Cinematographs contextualising historical, political and philosophical influences on the development of education in Vietnam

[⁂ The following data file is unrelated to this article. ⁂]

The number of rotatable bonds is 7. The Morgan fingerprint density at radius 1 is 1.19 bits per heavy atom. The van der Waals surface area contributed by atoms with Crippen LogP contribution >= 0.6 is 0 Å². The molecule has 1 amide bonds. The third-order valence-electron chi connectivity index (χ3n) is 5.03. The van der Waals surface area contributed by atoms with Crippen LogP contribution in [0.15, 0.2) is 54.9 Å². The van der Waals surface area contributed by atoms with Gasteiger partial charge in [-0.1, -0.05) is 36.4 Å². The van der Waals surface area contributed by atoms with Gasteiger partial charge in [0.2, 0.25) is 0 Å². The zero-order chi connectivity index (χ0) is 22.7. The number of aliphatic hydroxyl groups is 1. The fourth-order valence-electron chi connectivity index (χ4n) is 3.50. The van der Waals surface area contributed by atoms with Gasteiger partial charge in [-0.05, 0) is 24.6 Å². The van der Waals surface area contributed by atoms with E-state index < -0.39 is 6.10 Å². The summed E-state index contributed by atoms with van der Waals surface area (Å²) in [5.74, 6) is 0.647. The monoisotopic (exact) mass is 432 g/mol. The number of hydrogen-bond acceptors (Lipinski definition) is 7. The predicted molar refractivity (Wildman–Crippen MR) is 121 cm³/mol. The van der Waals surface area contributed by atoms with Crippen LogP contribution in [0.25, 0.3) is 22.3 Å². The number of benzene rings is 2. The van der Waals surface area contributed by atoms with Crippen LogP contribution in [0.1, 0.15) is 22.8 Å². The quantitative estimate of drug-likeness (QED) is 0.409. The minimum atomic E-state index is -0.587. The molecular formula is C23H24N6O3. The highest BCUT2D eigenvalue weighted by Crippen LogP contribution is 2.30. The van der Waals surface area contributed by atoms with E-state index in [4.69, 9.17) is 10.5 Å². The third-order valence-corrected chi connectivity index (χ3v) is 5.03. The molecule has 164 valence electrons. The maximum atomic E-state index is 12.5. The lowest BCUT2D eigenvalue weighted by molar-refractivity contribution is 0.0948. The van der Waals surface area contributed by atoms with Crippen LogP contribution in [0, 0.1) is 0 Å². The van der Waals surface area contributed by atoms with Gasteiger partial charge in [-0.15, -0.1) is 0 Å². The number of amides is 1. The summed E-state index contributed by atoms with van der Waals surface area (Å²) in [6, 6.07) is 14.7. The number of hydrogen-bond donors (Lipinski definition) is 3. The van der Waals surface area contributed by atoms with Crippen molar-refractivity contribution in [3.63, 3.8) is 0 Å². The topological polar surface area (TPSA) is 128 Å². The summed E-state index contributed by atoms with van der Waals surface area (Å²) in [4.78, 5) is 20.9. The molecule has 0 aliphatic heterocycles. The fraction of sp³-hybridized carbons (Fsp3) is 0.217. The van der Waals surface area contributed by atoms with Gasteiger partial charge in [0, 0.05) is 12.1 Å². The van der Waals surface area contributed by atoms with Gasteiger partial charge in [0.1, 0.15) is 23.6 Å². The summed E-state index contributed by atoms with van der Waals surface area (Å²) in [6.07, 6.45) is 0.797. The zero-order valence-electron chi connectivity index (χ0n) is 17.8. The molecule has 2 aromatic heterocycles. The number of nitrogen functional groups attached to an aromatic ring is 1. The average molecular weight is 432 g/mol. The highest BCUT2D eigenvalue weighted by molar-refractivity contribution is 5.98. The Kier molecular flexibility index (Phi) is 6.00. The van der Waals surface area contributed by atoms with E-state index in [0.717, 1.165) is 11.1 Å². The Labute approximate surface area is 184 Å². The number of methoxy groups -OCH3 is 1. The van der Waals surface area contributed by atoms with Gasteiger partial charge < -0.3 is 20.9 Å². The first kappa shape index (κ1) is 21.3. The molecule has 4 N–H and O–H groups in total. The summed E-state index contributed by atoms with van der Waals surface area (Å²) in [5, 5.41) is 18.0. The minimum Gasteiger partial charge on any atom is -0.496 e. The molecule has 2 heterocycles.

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It is arguable that at all times the long-term prosperity of a nation is inextricably linked to its educational system, especially of higher education. This study of Vietnam's educational structure and system is both unique and necessary. It provides detailed information and considerable analysis not previously available to readers outside Vietnam. As a historical study, it covers aspects of more than 2,000 years of the country's educational developments, from the invasion of China in 111 B.C. to the present. The study is divided into six chapters, each of which deals with a major period of time. Each chapter is self-contained. Historical background and essential materials are presented and analysed. The writing of historical events is based on chronological order. Vietnam was a country without written language before the coming of the Chinese who, in their invasion of Vietnam in 111 B.C., brought with them their civilization, culture, educational system and language. The introduction of Chinese language to Vietnam can be taken as the overture of Vietnamese education. The first two chapters provide detailed information and historical factors as to how an early educational system of Vietnam was established under the influence of China and through its impact of education on the formation of a Confucian political system and Confucian society, which continued to exist for over 2,000 years. The political decline of China in the late 19th century provided the opportunity for the French to enter Vietnam and finally replace the Chinese sovereignty over the country in 1885. The invasion and ruling of the French (1886-1954) brought forward significant changes in Vietnam politically, socially and educationally.The French introduced a new, modem educational system to Vietnam and set up an elite colonial educational system which had a great impact on Vietnamese society as well as its education. Traditional Chinese education and its imperial examination system commenced to fade out in Vietnam from the early 20th century and came to an end in 1917. During this colonial period, Western ways of thinking and culture began to flow into Vietnam and continued thenceforth. With the division of the country into North and South as separate regimes under the Geneva Accords in 1954, the educational systems of each regime developed under different political systems and different ideologies from 1955-1975. In the North, the educational system was totally reformed according to Communist doctrine while in the South, education continued to develop in the Western ways. The world-known Vietnam War ended in April 1975. However, the unification of the North and South failed to be effected in many aspects due to varied ideologies and political systems. During the period of 1975-85 Vietnam underwent a transitional reform of education in the South, which continued up to the practice of the nation's `open-door policy' starting from 1987. Narration of a significant profile of attributes of Vietnam's system of education today is fully sketched. The concluding chapter comprises two major parts; the summing up and a general review on Vietnam's educational system and practices, together with some of the issues evident in the system at present.
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